It is the year 2048. Karen, orphaned at 14, leaves the only home she has ever known to make her way into a devastated world that may hold no place for her... By Risa Bear, with illustrations and cover design by Katrin Orav.

Saturday, May 10, 2014

10


Karen tried to wipe the sweat from her eyes, but that seemed to make matters worse. So she stepped to her water bottle, sloshed some water on each eyelid, and felt better. A little more water on top of her head, and tipped onto each shoulder of her new tunic, and she felt better still. She returned to the sawbuck and gripped her end of the bucksaw.

Tomma smiled across to her, and they resumed their rhythmic dance, pulling the saw through a green Douglas fir log toward each other. Errol had discovered they made a good team on tasks of this kind, and assigned them to add to the woodpile whenever they were both available. Karen had spent much of the two previous winters getting in wood, but much of it was done with a sledge and pry bar, tearing down sheds and splintering one-by-fours into usable fodder for the stoves, and it had burned dishearteningly fast. The bucksaw was new to her, but she took to it.

The trick with the saw was never to bear down, never to hurry. They had found each other's pace; they could do this for hours. But sweat built up; no one could deny it was work.

"One more row across the top of the pile, then a real break, 'K?" asked Tomma.

"Do we really use this much wood?" Most rooms on the farm were unheated. As winter approached, everyone gravitated to the big kitchens in the evenings.

"Thirty cords in a winter; no!" he laughed. "Ten, maybe, with the kitchen, the wood shop, and two of the cabins to feed. But not everyone on the Creek has time to get wood in. And we need to push back the trees a ways."

She nodded. Improving security must be combined, whenever possible, with farm work. Clearing land was an efficient use of their time, and she'd helped with that as well, on the Jones and Beemans allotments. Some of the logs had been brought to Ames', and were waiting to be bucked at the sawbuck. None of the logs were very large; the woods to the north were all second and third growth, much of it having sprung up in former pastures.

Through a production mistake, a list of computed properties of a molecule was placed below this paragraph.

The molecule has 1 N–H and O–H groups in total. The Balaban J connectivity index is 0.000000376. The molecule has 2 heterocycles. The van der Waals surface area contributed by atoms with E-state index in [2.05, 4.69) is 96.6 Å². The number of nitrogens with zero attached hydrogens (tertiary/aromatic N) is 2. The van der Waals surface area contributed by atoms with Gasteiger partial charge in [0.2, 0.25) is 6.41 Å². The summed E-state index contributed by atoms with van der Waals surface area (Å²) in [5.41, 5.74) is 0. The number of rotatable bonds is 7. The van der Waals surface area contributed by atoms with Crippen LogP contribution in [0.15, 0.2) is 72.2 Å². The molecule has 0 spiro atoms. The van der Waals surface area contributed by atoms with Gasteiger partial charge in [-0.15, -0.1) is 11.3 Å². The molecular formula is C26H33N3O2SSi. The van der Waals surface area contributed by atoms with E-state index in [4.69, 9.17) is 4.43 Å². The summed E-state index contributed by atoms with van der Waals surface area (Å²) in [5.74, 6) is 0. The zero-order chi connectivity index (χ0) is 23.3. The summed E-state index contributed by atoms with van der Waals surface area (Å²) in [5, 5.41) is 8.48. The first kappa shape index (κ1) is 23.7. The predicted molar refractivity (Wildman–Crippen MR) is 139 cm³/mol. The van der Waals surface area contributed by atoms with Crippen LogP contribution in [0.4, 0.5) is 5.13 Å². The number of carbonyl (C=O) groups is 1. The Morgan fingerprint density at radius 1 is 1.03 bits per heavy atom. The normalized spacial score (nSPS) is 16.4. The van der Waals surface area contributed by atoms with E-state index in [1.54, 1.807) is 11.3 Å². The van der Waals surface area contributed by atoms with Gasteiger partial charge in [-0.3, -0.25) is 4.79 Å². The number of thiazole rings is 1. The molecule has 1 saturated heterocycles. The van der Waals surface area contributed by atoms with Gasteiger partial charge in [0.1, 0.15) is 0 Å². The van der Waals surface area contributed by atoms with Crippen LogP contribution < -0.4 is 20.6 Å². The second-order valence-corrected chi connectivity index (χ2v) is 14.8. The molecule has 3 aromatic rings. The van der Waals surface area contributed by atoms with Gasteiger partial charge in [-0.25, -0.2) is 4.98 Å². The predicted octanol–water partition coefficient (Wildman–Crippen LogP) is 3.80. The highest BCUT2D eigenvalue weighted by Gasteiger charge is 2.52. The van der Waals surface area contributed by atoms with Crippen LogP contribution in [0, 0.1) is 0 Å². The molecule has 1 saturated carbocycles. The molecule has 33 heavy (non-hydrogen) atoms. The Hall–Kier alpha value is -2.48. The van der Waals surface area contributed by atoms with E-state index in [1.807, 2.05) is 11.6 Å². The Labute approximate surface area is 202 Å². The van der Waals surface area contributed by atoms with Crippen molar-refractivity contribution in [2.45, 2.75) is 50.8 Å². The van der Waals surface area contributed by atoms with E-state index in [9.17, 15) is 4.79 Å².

There had been a sawmill on the Creek back in the last century; but it had run on electricity; lots of it; such power was not to be found at present. As smaller businesses had become uneconomical to operate in the face of competition from corporate giants, the mill had failed, let go its workers, and been stripped of its machinery. Lumber sold in the area after that had come from Canada. When Karen was told the story, it sounded familiar enough; her father had talked about the fallacy of "economies of scale." Goods produced that way were cheaper, he'd said. But with so many unemployed, who could buy?

The mill building was now the Mess Hall. Creekers used it to hold civil and social meetings, and to feed those who had not yet a place on any of the farms. Its kitchen was the largest, and facilities were springing up round it for blacksmithing, smoking meat and fish, tanning hides, and the like. But as much as possible was done on the farms, on the principle of distributed capability.
Cutting wood, for example. Sweat was about to run into Karen's eyes again. She looked across at Tomma, but saw that his attention was turned to the main house, down the slope from the woodpiles. She followed his gaze.

A small boy, whom they both recognized as one of the "runners" whose function was to carry prioritized communications along the Creek, was talking with Juanita, and he was holding the reins of the Creek's one Icelandic pony, which was reserved for the young runners. As they conferred, Mrs. Ames appeared in the kitchen door, and was listening intently. Presently the boy mounted, bareback, and rode off at a measured trot. Mrs. Ames stepped over to the iron pipe "bell" and began clapping it vigorously with the kindling hatchet.

Tomma dropped his end of the saw and stood up; Karen did likewise. Then Tomma picked up the saw, and carrying it in his hand, ran on his long legs down to the farmhouse, with Karen in pursuit. Mrs. Ames stood with arms akimbo, while Juanita stepped forward to meet them.

"Tomma, I will take the saw. It is a General and it is a Condition Red, so everyone that can be spared should go, and go armed and provisioned. I see that Errol is coming down, and my husband. Mrs. Ames and I, we will prepare some food. Carry some also for others. The boys will do watch and watch, and when Vernie comes back from the saddle, I send him him after you."

Tomma turned to Karen. "It's short notice, but ... are you in?"

Two months ago she might well have remained noncommittal, a stance her father had recommended she keep to as long as possible in all circumstances. But as her sweat mingled with that of the others, as she burned her fingers on the ironstone bread pans and Juanita treated them, as she watched green things grow and become food for her body and theirs, she had come to think a home among others would be a good thing. Food and a people, she saw, could be fought for, like her own blood and life for which she had fought more than once.

"I believe I should go with you."

"Fair answer. You'll want all the gear from your corner; meet ya here."